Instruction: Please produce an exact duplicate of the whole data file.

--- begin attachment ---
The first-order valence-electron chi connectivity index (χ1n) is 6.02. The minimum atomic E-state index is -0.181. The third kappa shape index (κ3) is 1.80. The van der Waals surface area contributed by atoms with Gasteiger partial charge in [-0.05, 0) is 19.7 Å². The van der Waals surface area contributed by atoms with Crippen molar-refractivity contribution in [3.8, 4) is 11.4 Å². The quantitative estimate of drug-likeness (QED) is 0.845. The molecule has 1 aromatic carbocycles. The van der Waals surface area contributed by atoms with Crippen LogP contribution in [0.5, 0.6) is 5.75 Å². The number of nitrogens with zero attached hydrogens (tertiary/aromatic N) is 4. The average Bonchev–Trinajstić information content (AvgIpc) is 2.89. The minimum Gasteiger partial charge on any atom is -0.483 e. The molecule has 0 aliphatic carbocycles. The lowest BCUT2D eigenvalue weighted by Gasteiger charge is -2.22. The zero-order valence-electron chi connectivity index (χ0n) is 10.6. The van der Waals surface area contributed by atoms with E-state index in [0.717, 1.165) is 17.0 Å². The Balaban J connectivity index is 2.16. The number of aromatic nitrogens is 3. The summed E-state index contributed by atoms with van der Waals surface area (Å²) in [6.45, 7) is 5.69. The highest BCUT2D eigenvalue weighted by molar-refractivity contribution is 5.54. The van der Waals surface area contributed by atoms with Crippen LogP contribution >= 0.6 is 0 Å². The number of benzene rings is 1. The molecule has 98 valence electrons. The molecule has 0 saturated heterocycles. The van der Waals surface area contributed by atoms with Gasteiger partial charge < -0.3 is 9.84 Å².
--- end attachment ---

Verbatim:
The first-order valence-electron chi connectivity index (χ1n) is 6.02. The minimum atomic E-state index is -0.181. The third kappa shape index (κ3) is 1.80. The van der Waals surface area contributed by atoms with Gasteiger partial charge in [-0.05, 0) is 19.7 Å². The van der Waals surface area contributed by atoms with Crippen molar-refractivity contribution in [3.8, 4) is 11.4 Å². The quantitative estimate of drug-likeness (QED) is 0.845. The molecule has 1 aromatic carbocycles. The van der Waals surface area contributed by atoms with Crippen LogP contribution in [0.5, 0.6) is 5.75 Å². The number of nitrogens with zero attached hydrogens (tertiary/aromatic N) is 4. The average Bonchev–Trinajstić information content (AvgIpc) is 2.89. The minimum Gasteiger partial charge on any atom is -0.483 e. The molecule has 0 aliphatic carbocycles. The lowest BCUT2D eigenvalue weighted by Gasteiger charge is -2.22. The zero-order valence-electron chi connectivity index (χ0n) is 10.6. The van der Waals surface area contributed by atoms with E-state index in [0.717, 1.165) is 17.0 Å². The Balaban J connectivity index is 2.16. The number of aromatic nitrogens is 3. The summed E-state index contributed by atoms with van der Waals surface area (Å²) in [6.45, 7) is 5.69. The highest BCUT2D eigenvalue weighted by molar-refractivity contribution is 5.54. The van der Waals surface area contributed by atoms with Crippen LogP contribution >= 0.6 is 0 Å². The number of benzene rings is 1. The molecule has 98 valence electrons. The molecule has 0 saturated heterocycles. The van der Waals surface area contributed by atoms with Gasteiger partial charge < -0.3 is 9.84 Å².